As it turns out, humans aren’t the only ones who struggle with weight gain over the holidays. Our four-legged friends, especially those of the canine variety, can also pack on the pounds as a result of too many treats and special meals. However, the consequences are sometimes more immediate for their smaller bodies.
Obesity in animals can contribute to a lower life expectancy, sometimes reducing their lives by as much as two years. It can also raise their risk of diabetes, high blood pressure, kidney and respiratory diseases, and certain types of cancer. In addition, the strain of carrying additional weight can raise the risk of injury to their bones and muscles and exacerbate issues like arthritis.
To help your furry family member maintain their weight, first speak with your veterinarian about the appropriate weight range for your pet, and discuss their current eating habits. They should be eating a balanced diet of nutritious pet food, and you may want to ask the vet if you should consider smaller, more frequent feedings (something a lot of human doctors also recommend to their two-legged patients). Once you know how much and how often your animal should be eating, it’ll be easier to stay the course.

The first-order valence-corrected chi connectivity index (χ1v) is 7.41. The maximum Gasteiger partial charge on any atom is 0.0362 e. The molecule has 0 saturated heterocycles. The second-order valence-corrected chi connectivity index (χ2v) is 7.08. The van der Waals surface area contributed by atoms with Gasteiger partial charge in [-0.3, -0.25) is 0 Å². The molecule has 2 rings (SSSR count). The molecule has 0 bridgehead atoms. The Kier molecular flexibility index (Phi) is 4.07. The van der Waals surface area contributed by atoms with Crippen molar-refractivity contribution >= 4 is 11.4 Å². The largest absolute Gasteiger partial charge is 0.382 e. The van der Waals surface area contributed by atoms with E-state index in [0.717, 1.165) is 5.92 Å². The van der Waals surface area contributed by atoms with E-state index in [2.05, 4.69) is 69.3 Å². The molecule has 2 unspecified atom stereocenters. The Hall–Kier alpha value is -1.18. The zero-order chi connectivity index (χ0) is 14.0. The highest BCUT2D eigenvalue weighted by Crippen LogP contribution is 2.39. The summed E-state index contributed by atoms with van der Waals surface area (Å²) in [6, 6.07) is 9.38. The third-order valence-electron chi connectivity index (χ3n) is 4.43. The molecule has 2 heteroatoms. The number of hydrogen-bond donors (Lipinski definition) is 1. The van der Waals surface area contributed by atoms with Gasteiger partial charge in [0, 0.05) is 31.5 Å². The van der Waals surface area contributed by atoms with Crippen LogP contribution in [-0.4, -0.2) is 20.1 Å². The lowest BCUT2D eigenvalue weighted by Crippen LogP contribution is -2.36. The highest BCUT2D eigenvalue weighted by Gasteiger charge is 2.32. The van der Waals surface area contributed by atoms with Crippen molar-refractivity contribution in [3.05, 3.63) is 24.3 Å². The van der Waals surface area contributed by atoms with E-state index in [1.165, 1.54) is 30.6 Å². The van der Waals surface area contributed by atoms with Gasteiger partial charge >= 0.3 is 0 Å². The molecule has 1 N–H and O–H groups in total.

What to do
Below are a few steps you can take to help manage your pet’s weight in the new year.
- Politely remind visitors to not feed your pets table scraps, no matter how much they beg!
- Keep trash cans securely locked.
- Place food out of reach for pets. A persistent pet will go to great lengths when they get a whiff of something yummy.
- If there’s a special occasion and your can’t resist including your pet, stick to a small serving of well-cooked, lean meat cut into bite-size pieces.
- If you really want to give your pet a treat, consider breaking one treat into several pieces and only offering them one piece.
- Offer your pet a chew toy instead of a treat.
Don’t forget that the commitment to your pet’s health should be made by all family members. If even one household member is still sneaking treats or offering your pet table scraps, it can derail everything.
The long-term consequences of obesity are not to be taken lightly, and ultimately, your decision to help your pet maintain a healthy weight will keep them safe and comfortable for years to come.